Forgiving Your Mom Starts with Forgiving Yourself
Divorcing the patterns of conservative, homeschool, full-quiver mothering
I have a friend, a mom friend, who is going through a divorce. She is a similar age to my mother when she went through hers and her kids are a similar age to what I was when my parents divorced and their community is similar to the one we found ourselves in all those years ago as we tried to navigate our way through the unthinkable and unknowable.
Last week she says to me she messed up in a conversation with one of her adult children—in this unthinkable and unknowable journey. I pause, let her grief linger for a minute, and then I say, “Friend, you are not going to get this right. This is not a game of chess where if you play it perfectly, you’ll win. This is life and not the life any of you envisioned at this juncture, and all you can do is meet the moment with humility and faith and ask Jesus, ‘Help.’ And even then, you will fail or you will be perceived to fail or you will disappoint or be disappointed. This is how faith goes, groping blindly in the dark, trusting there is good to be found.”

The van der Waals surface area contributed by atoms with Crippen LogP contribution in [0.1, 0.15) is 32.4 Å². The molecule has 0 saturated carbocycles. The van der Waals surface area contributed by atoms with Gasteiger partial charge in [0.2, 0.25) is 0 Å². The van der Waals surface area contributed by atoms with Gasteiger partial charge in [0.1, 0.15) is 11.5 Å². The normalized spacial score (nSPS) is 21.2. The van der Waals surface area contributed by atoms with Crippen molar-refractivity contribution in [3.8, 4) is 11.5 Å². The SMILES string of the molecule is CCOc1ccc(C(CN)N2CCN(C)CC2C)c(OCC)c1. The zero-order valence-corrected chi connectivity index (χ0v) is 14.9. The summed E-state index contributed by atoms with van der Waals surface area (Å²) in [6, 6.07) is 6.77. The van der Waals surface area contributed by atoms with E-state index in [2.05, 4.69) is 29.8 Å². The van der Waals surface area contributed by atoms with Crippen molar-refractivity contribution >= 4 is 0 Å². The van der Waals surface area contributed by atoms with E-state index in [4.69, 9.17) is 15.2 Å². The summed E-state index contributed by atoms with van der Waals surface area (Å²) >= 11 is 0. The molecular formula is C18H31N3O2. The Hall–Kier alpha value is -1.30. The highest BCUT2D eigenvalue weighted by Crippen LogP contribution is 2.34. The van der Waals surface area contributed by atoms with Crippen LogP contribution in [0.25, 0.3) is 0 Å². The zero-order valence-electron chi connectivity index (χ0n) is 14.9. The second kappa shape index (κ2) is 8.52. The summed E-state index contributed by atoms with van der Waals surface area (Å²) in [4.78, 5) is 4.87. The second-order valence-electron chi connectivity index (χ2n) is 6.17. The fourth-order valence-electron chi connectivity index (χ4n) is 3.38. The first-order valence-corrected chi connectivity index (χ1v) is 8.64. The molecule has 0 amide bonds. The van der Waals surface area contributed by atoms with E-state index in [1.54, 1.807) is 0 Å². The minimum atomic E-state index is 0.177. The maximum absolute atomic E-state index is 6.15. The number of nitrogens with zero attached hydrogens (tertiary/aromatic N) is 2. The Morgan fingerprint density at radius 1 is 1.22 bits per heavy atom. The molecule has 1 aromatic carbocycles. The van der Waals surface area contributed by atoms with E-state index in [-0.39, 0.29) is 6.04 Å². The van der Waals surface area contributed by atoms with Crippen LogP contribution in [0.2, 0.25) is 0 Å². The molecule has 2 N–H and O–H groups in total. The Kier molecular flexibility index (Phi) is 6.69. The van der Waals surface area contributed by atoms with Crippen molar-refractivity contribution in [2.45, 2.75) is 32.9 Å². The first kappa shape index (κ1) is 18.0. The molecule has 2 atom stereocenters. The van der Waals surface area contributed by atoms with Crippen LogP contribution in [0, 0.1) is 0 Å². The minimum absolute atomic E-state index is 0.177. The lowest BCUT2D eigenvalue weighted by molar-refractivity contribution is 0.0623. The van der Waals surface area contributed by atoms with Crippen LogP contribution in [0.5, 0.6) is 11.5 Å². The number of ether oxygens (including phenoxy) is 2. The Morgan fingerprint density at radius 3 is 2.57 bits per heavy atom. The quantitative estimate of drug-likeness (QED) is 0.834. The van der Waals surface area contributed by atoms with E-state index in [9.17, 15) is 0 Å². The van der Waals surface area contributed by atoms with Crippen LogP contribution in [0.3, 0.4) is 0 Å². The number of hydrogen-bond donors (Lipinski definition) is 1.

A few weeks ago I was sick or sad or something and I read someone saying Welcome to Plathville would be a good waste of time. It’s a Dugger-esque show, a family with a bunch of tow-headed, sheltered kids living on a farm in south Georgia. The twist is this: they can’t keep up the charade, and one by one the kids shed the homeschool haircuts and denim skirts, and experience the world with all its beauty and brokenness.